4:17 PM
May 10, 2019
 |  BioCentury  |  Politics, Policy & Law

The unsung public policy innovators paving the path to cures

How NEWDIGS, Duke-Margolis’ public policy innovation is enabling curative therapies

Patients with diseases like hemophilia, spinal muscular atrophy and β-thalassemia that could be cured with gene or cell therapies probably don’t know it, but their fates depend as much on the success of public policy innovations brainstormed around conference tables as on research conducted in labs and clinics.

“We’re living in a time where the opportunity from science to alter or cure disease is firmly at hand,” former FDA Commissioner Scott Gottlieb said in a speech on May 10. “Scientific challenges remain, but our biggest obstacles may be policy.”
The most difficult challenge, he said, “may be our inability to devise coverage schemes that can enable the efficient, and when appropriate the rapid, adoption of these innovations; allow for a return on capital that maintains investment in these high-risk endeavors; and most important, enables equal access to a cure regardless of a person’s wealth.”

Operating out of the limelight, often under Chatham House rules, teams based at the Massachusetts Institute of Technology and Duke University are taking on these challenges.

They have launched separate, complementary initiatives to serve as brain trusts for the cures ecosystem, convening key players and driving them to conceive of policies that are making it possible to rapidly transform scientific advances into medicines.

Programs at the two universities have pioneered models that achieve the kind of collaboration among diverse stakeholders that public-private partnerships aspire to, without the governance hassles that can limit the effectiveness of PPPs. And they have earned the trust of stakeholders who may be reluctant to engage with think tanks that are associated with ideologies or partisan politics.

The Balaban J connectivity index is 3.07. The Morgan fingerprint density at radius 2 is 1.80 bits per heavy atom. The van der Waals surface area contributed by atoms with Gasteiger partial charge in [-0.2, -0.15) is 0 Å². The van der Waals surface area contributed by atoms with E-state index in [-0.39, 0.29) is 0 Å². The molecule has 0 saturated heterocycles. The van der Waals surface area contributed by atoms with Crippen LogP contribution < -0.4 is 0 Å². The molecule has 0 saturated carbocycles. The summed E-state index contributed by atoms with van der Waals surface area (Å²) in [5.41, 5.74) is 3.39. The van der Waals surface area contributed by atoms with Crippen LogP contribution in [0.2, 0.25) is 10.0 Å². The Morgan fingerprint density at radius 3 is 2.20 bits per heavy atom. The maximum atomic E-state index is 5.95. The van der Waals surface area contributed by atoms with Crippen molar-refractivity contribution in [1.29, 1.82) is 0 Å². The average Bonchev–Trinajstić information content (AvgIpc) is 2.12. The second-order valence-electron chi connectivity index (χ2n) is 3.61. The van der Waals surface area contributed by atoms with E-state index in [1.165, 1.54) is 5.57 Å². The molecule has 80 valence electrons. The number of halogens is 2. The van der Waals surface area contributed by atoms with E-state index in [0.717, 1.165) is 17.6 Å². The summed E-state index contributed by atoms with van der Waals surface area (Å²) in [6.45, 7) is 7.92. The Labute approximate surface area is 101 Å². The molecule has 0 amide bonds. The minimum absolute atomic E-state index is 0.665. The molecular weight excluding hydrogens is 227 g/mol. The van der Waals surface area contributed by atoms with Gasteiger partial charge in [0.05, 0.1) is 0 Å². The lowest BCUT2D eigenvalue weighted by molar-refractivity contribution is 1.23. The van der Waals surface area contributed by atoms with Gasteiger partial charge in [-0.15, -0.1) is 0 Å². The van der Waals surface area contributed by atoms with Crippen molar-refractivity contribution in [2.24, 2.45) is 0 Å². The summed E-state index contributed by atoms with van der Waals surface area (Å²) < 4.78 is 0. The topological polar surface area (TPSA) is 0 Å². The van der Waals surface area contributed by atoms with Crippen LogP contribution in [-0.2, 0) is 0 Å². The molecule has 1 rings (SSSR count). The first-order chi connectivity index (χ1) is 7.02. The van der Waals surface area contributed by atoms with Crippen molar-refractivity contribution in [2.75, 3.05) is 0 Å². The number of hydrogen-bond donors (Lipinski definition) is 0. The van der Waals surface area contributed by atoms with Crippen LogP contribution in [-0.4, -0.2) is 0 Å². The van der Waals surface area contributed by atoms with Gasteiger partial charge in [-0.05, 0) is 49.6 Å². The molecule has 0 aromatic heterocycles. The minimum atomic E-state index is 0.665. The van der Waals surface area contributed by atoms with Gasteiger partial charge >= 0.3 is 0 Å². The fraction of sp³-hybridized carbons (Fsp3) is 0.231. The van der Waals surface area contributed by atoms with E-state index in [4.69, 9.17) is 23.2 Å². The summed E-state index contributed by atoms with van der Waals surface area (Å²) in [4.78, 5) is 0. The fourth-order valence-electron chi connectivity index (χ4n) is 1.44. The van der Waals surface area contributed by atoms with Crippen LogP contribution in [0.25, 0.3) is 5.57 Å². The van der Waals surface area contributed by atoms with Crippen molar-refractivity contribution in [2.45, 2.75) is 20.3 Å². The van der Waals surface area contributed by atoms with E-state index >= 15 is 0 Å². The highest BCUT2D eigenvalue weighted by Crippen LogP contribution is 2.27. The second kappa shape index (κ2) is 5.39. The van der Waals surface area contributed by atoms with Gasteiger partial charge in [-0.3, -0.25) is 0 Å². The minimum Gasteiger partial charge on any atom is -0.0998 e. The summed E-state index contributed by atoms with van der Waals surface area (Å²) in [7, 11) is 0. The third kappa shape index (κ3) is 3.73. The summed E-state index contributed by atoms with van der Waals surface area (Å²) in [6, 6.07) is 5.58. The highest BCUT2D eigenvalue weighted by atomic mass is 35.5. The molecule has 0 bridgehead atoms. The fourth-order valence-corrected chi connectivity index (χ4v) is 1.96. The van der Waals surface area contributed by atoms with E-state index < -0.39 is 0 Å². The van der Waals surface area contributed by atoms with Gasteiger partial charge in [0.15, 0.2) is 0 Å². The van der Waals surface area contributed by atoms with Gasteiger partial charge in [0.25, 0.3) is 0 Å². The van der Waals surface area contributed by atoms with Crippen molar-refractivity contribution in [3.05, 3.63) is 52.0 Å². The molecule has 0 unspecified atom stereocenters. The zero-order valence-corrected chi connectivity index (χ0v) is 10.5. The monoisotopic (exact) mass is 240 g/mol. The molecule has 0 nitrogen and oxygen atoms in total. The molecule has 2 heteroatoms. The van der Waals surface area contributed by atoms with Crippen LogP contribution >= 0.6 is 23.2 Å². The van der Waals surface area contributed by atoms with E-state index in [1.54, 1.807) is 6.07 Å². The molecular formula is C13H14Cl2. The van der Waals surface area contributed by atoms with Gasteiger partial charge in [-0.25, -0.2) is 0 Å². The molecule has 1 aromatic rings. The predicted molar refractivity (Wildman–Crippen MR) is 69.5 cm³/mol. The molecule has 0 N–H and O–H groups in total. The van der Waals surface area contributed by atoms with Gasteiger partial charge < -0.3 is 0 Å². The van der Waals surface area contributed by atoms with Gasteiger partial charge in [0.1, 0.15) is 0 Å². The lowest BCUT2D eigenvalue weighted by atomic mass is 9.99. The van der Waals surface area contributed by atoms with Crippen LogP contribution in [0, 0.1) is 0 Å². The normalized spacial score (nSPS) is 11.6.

MIT’s NEW Drug Development ParadIGmS (NEWDIGS) program and the Margolis Center for Health Policy at Duke bring academics and thought leaders together with executives, patient advocates and government officials to go beyond 30,000-foot observations and dive into ground-level details to identify and overcome obstacles to the development and commercialization of potentially curative therapies. 

“Patients are in dire need of treatments,”

Hans-Georg Eichler, EMA

Both the Duke-Margolis Center and NEWDIGS are funded by a mix of foundations and non-profits, academic institutions, government, and industry.

The development and launch plans for the gene therapy Zynteglo from bluebird bio, for example, are being shaped by work conducted at NEWDIGS and at the Duke-Margolis Center.

If it lives up to expectations, Zynteglo will transform the lives of patients with β-thalassemia, freeing them from lifelong transfusion dependence and a host of associated medical problems. Its success will be attributable to unheralded policy innovations developed at Duke-Margolis and MIT as much as to the decades of scientific work on which it is built.

One set of policy innovations incubated at NEWDIGS has shaped the way bluebird is investigating and demonstrating Zynteglo’s safety and efficacy. Formalized as the Adaptive Pathways initiative by EMA, this process involves reaching consensus among patients, regulators, physicians and payers about a minimum dataset required for approval, coupled with commitments to continue rigorously collecting data and potentially modifying indications and pricing for long after the therapy is approved.

Participation in EMA’s Adaptive Pathways pilot project helped bluebird craft a development plan that rocketed Zynteglo through the review process in 150 days, the shortest review time to date for an Advanced Therapy Medicinal...

Read the full 2671 word article

User Sign in

Trial Subscription

Get a 4-week free trial subscription to BioCentury

Article Purchase

$150 USD
More Info >